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Captain pleads guilty in Navy’s ‘worst-ever fraud and bribery scandal’

A U.S. Navy captain admitted being bribed with parties and prostitutes while sneaking proprietary information to foreign defense contractor Leonard Glenn Francis and his Singapore-based firm, Glenn Defense Marine Asia.

Jesus Vasquez Cantu, 59, of Silverdale, Washington, pleaded guilty in federal court Friday to one count of conspiracy to commit bribery. He now faces up to five years in prison and a $250,000 fine.

He’s scheduled to be sentenced on November 9.

In his plea agreement, Cantu said Francis paid for lavish hotel rooms and the services of prostitutes many times 2012 and 2013.

In return, Cantu gave Francis proprietary U.S. Navy information and used his influence to help Francis win and keep Navy contracts.

Francis — also known as Fat Leonard — is a 51-year-old Malaysian national. His company provided port services including cleaning, food and fuel to U.S. Navy ships in Asia.

Francis pleaded guilty in federal court in San Diego to bribing dozens of Navy officials. He’s waiting to be sentenced.

“The number of U.S. Navy officials who participated in this conspiracy is astounding,” Acting U.S. Attorney Alana Robinson said Friday.

The Defense Department’s Dermot O’Reilly called the Fat Leonard case the “largest fraud and corruption scandal in the U.S. Navy’s history.”

Twenty-eight individuals, including 21 current and former Navy officials and five civilian defendants have been charged so far. Nineteen defendants have pleaded guilty, the DOJ said Friday.

Cantu took bribes from Francis in 2012 and 2013 while serving as deputy commander of the Military Sealift Command (MSC) for the Far East in Singapore.

Before that, he served aboard the USS Blue Ridge as the Assistant Chief of Staff for Logistics for the Seventh Fleet. During that time, Cantu and others accepted from Francis the services of prostitutes and more than $135,000 in meals, entertainment, travel and hotel expenses.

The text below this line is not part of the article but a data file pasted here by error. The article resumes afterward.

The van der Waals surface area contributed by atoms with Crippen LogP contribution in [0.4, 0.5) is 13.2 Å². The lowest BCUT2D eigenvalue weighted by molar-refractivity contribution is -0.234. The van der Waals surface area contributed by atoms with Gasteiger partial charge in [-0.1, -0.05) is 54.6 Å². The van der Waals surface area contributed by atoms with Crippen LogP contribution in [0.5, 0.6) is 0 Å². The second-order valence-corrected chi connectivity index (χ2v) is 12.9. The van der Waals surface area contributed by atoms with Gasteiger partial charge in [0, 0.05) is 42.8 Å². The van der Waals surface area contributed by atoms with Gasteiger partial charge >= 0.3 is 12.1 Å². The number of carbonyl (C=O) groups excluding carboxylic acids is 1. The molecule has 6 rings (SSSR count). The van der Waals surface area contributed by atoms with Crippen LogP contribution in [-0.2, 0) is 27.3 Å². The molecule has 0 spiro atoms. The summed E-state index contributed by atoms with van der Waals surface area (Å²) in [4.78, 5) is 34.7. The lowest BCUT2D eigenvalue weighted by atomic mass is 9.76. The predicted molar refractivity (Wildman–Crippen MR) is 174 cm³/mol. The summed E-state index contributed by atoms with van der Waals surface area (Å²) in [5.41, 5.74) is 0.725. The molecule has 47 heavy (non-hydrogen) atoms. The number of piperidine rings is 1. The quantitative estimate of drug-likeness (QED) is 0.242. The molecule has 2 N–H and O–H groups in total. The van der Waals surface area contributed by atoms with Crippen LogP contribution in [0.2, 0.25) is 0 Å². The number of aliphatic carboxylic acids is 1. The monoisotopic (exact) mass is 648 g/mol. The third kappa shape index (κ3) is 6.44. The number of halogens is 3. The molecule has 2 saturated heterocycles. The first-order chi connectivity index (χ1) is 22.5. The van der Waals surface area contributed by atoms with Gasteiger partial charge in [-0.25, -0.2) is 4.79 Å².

The Seventh Fleet is the biggest fleet in the U.S. Navy, with 60-70 ships, 200-300 aircraft, and about 40,000 Sailors and Marines. It operates across the Western Pacific.

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Among the other current or retired Navy officials who have pleaded guilty so far in the Fat Leonard fraud and bribery scandal are:

U.S. Navy Admiral Robert Gilbeau, sentenced to 18 months in prison and ordered to pay a $100,000 fine and $50,000 in restitution to the Navy

Captain Michael Brooks, sentenced to 41 months in prison and ordered to pay a $41,000 fine and $31,000 in restitution to the Navy

Captain Daniel Dusek, sentenced to 46 months in prison and to pay $30,000 in restitution to the Navy and a $70,000 fine

Commander Michael Misiewicz, sentenced to 78 months in prison and fined $100,000 and ordered to pay $95,000 in restitution to the Navy

Commander Jose Luis Sanchez, awaiting sentencing

Commander Bobby Pitts, awaiting sentencing

Commander David Kapaun, awaiting sentencing

Lt. Commander Gentry Debord, sentenced to 30 months in prison and ordered to pay a $15,000 fine and $37,000 in restitution to the Navy.

Lt. Commander Todd Malaki, sentenced to 40 months in prison and ordered to pay $15,000 in restitution to the Navy and a $15,000 fine

Petty Officer First Class Daniel Layug, sentenced to 27 months in prison and a $15,000 fine

NCIS Supervisory Special Agent John Beliveau, sentenced to 12 years in prison and ordered to pay $20 million in restitution, and

Paul Simpkins, a former DOD civilian employee who oversaw contracting in Singapore, sentenced to 72 months in prison and ordered to pay a fine of $50,000, to forfeit $450,000 of the proceeds of the criminal activity, and to pay $450,000 in restitution to the U.S. Navy.

In addition to Francis, four other Glenn Defense Marine Asia executives have pleaded guilty.

Alex Wisidagama was sentenced to 63 months in prison and ordered to pay $34.8 million in restitution to the Navy.

Neil Peterson and Linda Raja were extradited from Singapore in 2016 and sentenced to 70 months and 46 months in prison, respectively.

Ed Aruffo awaits sentencing.
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Richard L. Cassin is the publisher and editor of the FCPA Blog.

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